• Yes, sounds incredible doesn’t it?

  2. This is such a great story and fabulous sharks

    • I find them pretty scary

      • I expect I’d be nervous in their environment, but I have great admiration for them.

  3. hoping to have my own chance to dive with the whale sharks! although i’m expecting to be happily settled back at the dive resort every evening… not eating seagull guts!

    • Diving with the whale sharks is the awesomest thing to do!

      • I’ll just sit at the harbourside restaurant and have a little salad, thanks!

      • Me too Cindy!!

  4. That is a very extreme way to diet.

    • I wonder if the biscuits were gingernuts

  5. I don’t think I would have lasted a week.

    • I don’t think I would have lasted three days

      • I don’t think I would have lasted three hours.

      • I don’t think I would have lasted.

  6. I still can’t believe he had enough water… An amazing tail!

    The King

    • And the blood he drank would have been rather salty wouldn’t it…?

  7. Lost 20 Lb – hmmm – I wonder if I can get shipwrecked – – –

  8. I probably wouldn’t have lasted a week.

    • But would you last longer than Spilled Ink Guy?

  9. What a man! What a great achievement! Excellent stuff.

    • Yeah, he was pretty determined

  10. How do we know that he didn’t originally have three companions on that big raft….who he then ate over the next three months?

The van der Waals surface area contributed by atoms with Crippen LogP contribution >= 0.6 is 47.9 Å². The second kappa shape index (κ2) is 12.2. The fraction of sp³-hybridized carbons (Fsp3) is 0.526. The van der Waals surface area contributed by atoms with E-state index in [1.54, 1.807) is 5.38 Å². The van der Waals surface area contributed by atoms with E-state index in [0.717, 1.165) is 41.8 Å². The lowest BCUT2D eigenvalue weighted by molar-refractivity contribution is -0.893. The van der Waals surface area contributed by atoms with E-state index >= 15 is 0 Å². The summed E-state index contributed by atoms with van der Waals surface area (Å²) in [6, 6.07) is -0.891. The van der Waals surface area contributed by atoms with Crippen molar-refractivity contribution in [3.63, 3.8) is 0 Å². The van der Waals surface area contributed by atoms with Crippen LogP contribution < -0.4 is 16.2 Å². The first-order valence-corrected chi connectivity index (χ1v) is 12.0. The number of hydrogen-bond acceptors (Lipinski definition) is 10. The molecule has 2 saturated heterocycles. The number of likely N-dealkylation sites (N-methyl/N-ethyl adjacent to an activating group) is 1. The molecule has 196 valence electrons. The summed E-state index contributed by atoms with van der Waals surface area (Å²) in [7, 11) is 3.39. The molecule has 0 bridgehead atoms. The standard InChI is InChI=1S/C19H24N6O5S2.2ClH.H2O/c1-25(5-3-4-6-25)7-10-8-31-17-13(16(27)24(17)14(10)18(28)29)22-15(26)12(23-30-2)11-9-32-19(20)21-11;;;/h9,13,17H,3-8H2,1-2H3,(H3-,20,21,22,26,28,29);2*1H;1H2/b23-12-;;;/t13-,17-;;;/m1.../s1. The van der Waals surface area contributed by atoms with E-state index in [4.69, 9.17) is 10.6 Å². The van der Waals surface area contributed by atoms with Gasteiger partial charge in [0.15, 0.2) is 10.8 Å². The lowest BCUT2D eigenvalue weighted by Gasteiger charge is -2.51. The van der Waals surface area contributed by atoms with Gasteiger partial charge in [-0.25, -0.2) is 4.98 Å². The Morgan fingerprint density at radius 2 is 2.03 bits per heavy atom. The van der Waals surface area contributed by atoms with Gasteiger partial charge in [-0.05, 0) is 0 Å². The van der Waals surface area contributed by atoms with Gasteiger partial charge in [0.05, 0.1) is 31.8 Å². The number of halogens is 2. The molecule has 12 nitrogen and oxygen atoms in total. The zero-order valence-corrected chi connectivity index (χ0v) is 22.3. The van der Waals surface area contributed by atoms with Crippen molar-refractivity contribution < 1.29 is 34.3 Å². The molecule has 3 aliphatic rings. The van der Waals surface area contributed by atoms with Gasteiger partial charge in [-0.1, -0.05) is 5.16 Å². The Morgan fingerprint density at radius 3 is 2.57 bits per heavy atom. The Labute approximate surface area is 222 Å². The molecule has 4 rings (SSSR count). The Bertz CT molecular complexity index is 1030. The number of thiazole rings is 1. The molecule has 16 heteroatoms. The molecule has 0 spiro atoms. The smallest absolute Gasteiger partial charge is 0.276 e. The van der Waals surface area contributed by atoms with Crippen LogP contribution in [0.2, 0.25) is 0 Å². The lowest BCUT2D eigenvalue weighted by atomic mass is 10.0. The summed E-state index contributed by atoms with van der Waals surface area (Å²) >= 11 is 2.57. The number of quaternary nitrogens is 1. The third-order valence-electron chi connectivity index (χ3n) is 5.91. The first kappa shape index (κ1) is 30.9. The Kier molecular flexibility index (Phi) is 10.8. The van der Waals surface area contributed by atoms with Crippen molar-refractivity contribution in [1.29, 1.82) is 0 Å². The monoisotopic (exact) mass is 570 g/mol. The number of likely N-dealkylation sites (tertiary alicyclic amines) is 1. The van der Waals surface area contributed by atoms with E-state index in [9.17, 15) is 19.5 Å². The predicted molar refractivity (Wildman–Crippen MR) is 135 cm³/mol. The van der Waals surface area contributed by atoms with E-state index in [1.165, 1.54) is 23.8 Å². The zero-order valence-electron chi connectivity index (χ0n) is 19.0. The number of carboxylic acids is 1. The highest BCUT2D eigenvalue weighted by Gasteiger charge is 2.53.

• Uh oh…. I hadn’t thought of that

      • Ew! There are a few chapters from the Australian novel “For the Term of His Natural Life” devoted to cannibalism.

  11. Such ingenuity. Necessity is the mother of invention etc. But I can’t believe he survived on so little food for 133 days and only lost 20 lb. I rather like Affer’s theory.

  12. 133 days on a raft is small potatoes hen. I once spent 2 weeks on the karsi with a bad case of the squits and no pencil to do the crossword puzzle. Now that is real staying power.

    Four down, starts with a curry, ends with chilled toilet paper, found inside the human body. Can cause you to pull funny faces.

    • Jimmy, you really crack me up

  13. That basking shark is the stuff of nightmares. Aargh!

  14. Amazing story of determination and inventiveness.

  15. Made me think twice before going to the shop for provisions. Innovative use of carrion and bodily fluids. A+

  16. Thanks for the British Biscuit Tins link.

    For reasons unknown to me, I’ve been thinking a lot lately about British Biscuit Tins and even made a note of it.

    I don’t always understand my thought processes.

    • There is a famous biscuit tin in James Joyce “Ulysses” – which Bloom throws at a meanie called The Citizen. I wonder if that biscuit tin was British or Irish?

  17. Great story. I’m not sure that I would take on a seagull even if in the peak of fitness. They eye you in a menacing way that just unnerves me. We have some nesting on our roof at the moment – I make sure that I am always polite to them, “how do you do”, “don’t worry about all the crap that you have left all over the roof” etc.

  18. Of course Kylie Minogue’s got one, because she’s Kylie. She is also very short too.

  19. Wow – amazing story. Kind of like a nonfiction version of Life of Pi.

  20. It didn’t occur to me that a shark could still attack while on a raft. I thought they were harmless once out of the water. Makes me worry about my kids’ pet shark that sleeps at the foot of their beds every night.

    • Now you’ve got me worried about your kids as well

  21. No idea why but I LOVE shipwreck stories! This one’s a beauty.

  22. And to think he did it without a ball named Wilson.

  23. Amazing story of survival. He had it all figured out as well.

  24. I remember reading about this guy in my Guinness Book of Records when I was a kid.